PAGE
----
The history of lettuce
Domestication of lettuce began with the Egyptians more than 3000 years ago, with tallish, deep-rooted, prickly plants, which quickly bolted to release seeds.
By 2000 BC pictures on Egyptian tombs showed lettuce plants resembling the upright romaine lettuce. These moved around the Mediterranean Sea to the Middle East and Europe.
Ancient Roman references refer to green, pale, white, tawny, reddish and purple tones – the full plethora of colours available today – and variations in texture from smooth to curly types.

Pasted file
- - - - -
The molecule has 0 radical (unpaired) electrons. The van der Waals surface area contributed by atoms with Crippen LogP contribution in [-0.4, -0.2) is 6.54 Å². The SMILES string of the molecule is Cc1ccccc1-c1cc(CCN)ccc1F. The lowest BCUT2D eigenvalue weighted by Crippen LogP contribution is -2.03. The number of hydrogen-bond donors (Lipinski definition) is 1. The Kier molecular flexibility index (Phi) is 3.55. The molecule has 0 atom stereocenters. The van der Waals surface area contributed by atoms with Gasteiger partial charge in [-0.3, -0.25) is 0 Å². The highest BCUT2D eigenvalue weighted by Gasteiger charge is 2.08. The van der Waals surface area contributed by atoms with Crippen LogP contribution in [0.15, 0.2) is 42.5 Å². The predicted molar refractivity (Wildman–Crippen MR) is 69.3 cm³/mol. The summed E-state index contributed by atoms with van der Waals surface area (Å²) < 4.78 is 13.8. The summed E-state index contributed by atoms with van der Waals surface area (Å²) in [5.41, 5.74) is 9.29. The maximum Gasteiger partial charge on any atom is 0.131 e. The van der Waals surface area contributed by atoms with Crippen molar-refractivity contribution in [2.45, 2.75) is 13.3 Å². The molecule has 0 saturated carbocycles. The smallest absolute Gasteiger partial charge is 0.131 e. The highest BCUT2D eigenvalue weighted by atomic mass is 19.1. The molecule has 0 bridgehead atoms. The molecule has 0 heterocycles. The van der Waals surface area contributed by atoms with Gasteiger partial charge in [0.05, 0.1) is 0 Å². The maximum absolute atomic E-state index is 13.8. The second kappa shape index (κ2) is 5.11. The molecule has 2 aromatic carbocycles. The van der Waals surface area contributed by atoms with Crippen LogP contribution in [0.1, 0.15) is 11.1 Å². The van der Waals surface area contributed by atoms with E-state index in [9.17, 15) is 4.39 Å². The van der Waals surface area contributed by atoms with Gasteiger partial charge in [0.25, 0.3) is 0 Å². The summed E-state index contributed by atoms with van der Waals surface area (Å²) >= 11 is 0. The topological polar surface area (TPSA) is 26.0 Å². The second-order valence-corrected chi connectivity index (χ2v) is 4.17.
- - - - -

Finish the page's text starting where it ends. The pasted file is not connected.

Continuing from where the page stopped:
A subspecies called celtuce, which formed crunchy, elongated, celery-like stems, travelled east, eventually reaching China.
As these lettuces travelled through Persia, Greece, Rome, Sicily and later into France, Germany and England, different types were adapted for different environments. Between the 16th and 18th century the modern butterhead, leaf and crisphead varieties were selected in Europe, especially Holland.
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